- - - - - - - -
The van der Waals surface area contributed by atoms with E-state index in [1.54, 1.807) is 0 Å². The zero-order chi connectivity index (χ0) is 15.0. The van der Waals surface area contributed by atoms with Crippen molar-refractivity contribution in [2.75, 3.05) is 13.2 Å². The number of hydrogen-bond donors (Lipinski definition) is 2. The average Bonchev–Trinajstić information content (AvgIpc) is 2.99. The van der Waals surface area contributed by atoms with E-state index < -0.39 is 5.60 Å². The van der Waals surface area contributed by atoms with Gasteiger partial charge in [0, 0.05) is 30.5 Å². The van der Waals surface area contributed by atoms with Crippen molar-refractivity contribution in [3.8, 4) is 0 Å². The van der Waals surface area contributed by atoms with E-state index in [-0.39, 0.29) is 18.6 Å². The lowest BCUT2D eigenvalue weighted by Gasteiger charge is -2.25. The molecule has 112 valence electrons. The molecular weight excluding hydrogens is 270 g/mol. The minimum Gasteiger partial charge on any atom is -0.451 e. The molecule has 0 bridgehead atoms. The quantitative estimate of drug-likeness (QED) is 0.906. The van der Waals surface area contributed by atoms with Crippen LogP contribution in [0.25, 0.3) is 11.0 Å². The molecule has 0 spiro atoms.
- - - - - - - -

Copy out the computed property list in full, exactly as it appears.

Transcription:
The van der Waals surface area contributed by atoms with E-state index in [1.54, 1.807) is 0 Å². The zero-order chi connectivity index (χ0) is 15.0. The van der Waals surface area contributed by atoms with Crippen molar-refractivity contribution in [2.75, 3.05) is 13.2 Å². The number of hydrogen-bond donors (Lipinski definition) is 2. The average Bonchev–Trinajstić information content (AvgIpc) is 2.99. The van der Waals surface area contributed by atoms with E-state index < -0.39 is 5.60 Å². The van der Waals surface area contributed by atoms with Gasteiger partial charge in [0, 0.05) is 30.5 Å². The van der Waals surface area contributed by atoms with Crippen molar-refractivity contribution in [3.8, 4) is 0 Å². The van der Waals surface area contributed by atoms with E-state index in [-0.39, 0.29) is 18.6 Å². The lowest BCUT2D eigenvalue weighted by Gasteiger charge is -2.25. The molecule has 112 valence electrons. The molecular weight excluding hydrogens is 270 g/mol. The minimum Gasteiger partial charge on any atom is -0.451 e. The molecule has 0 bridgehead atoms. The quantitative estimate of drug-likeness (QED) is 0.906. The van der Waals surface area contributed by atoms with Crippen LogP contribution in [0.25, 0.3) is 11.0 Å². The molecule has 0 spiro atoms.